6.4.2 Conditional Moment Tests 210

6.4.3 Testing for Normality 211

Wrap-up 212

Exercises 212

7 Models with Limited Dependent Variables 215

7.1 Binary Choice Models 216

7.1.1 Using Linear Regression? 216

7.1.2 Introducing Binary Choice Models 216

7.1.3 An Underlying Latent Model 219

7.1.4 Estimation 219

7.1.5 Goodness-of-Fit 221

7.1.6 Illustration: The Impact of Unemployment Benefits on Recipiency 223

7.1.7 Specification Tests in Binary Choice Models 226

7.1.8 Relaxing Some Assumptions in Binary Choice Models 228

7.2 Multiresponse Models 229

7.2.1 Ordered Response Models 230

7.2.2 About Normalization 231

7.2.3 Illustration: Explaining Firms’ Credit Ratings 231

7.2.4 Illustration: Willingness to Pay for Natural Areas 234

7.2.5 Multinomial Models 237

7.3 Models for Count Data 240

7.3.1 The Poisson and Negative Binomial Models 240

7.3.2 Illustration: Patents and R&D Expenditures 244

7.4 Tobit Models 246

7.4.1 The Standard Tobit Model 247

7.4.2 Estimation 249

7.4.3 Illustration: Expenditures on Alcohol and Tobacco (Part 1) 250

7.4.4 Specification Tests in the Tobit Model 253

7.5 Extensions of Tobit Models 256

7.5.1 The Tobit II Model 256

7.5.2 Estimation 259

7.5.3 Further Extensions 261

7.5.4 Illustration: Expenditures on Alcohol and Tobacco (Part 2) 262

7.6 Sample Selection Bias 265

7.6.1 The Nature of the Selection Problem 266

7.6.2 Semi-parametric Estimation of the Sample Selection Model 268

7.7 Estimating Treatment Effects 269

7.7.1 Regression-based Estimators 271

7.7.2 Regression Discontinuity Design 274

7.7.3 Weighting and Matching 276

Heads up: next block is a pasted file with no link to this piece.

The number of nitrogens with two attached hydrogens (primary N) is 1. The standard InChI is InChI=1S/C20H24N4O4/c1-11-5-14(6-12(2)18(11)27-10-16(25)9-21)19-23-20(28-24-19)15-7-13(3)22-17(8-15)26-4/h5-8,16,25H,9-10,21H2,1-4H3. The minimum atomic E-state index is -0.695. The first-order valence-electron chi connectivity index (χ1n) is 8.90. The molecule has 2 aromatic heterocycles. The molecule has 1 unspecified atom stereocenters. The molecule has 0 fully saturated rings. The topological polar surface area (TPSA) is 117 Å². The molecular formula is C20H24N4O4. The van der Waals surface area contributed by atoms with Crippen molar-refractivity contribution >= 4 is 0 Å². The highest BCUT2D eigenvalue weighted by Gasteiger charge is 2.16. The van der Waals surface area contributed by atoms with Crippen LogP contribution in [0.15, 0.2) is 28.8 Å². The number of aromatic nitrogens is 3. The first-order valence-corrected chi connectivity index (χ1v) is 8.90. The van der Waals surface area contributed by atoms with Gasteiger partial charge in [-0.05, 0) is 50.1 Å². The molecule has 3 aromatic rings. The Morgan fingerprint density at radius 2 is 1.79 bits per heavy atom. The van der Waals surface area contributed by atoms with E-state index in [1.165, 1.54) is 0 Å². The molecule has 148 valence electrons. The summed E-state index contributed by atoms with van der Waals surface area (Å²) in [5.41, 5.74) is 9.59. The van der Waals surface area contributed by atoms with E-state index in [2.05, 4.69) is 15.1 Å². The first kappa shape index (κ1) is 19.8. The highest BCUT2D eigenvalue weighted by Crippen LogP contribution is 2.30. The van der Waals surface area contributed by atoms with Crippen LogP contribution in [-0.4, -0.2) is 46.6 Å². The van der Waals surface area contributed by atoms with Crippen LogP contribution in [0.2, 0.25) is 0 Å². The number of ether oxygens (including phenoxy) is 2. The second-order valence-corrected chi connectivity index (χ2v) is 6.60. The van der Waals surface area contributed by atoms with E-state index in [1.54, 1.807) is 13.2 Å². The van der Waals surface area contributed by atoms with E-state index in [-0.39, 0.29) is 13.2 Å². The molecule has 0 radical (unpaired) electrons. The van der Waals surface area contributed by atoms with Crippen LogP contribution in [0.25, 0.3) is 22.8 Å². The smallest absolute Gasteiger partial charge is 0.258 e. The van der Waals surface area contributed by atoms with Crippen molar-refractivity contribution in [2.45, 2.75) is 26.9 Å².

7.8 Duration Models 278

7.8.1 Hazard Rates and Survival Functions 278

7.8.2 Samples and Model Estimation 281

7.8.3 Illustration: Duration of Bank Relationships 283

Wrap-up 284

Exercises 285

8 Univariate Time Series Models 288

8.1 Introduction 289

8.1.1 Some Examples 289

8.1.2 Stationarity and the Autocorrelation Function 291

8.2 General ARMA Processes 294

8.2.1 Formulating ARMA Processes 294

8.2.2 Invertibility of Lag Polynomials 297

8.2.3 Common Roots 298

8.3 Stationarity and Unit Roots 299

8.4 Testing for Unit Roots 301

8.4.1 Testing for Unit Roots in a First-order Autoregressive Model 301

8.4.2 Testing for Unit Roots in Higher-Order Autoregressive Models 304

8.4.3 Extensions 306

8.4.4 Illustration: Stock Prices and Earnings 307

8.5 Illustration: Long-run Purchasing Power Parity (Part 1) 309

8.6 Estimation of ARMA Models 313

8.6.1 Least Squares 314

8.6.2 Maximum Likelihood 315

8.7 Choosing a Model 316

8.7.1 The Autocorrelation Function 316

8.7.2 The Partial Autocorrelation Function 318

8.7.3 Diagnostic Checking 319

8.7.4 Criteria for Model Selection 319

8.8 Illustration: The Persistence of Inflation 320

8.9 Forecasting with ARMA Models 324

8.9.1 The Optimal Forecast 324

8.9.2 Forecast Accuracy 327

8.9.3 Evaluating Forecasts 329

8.10 Illustration: The Expectations Theory of the Term Structure 330

8.11 Autoregressive Conditional Heteroskedasticity 335

8.11.1 ARCH and GARCH Models 335

8.11.2 Estimation and Prediction 338

8.11.3 Illustration: Volatility in Daily Exchange Rates 340

8.12 What about Multivariate Models? 342

Wrap-up 343

Exercises 344

9 Multivariate Time Series Models 348

9.1 Dynamic Models with Stationary Variables 349

9.2 Models with Nonstationary Variables 352

9.2.1 Spurious Regressions 352

9.2.2 Cointegration 353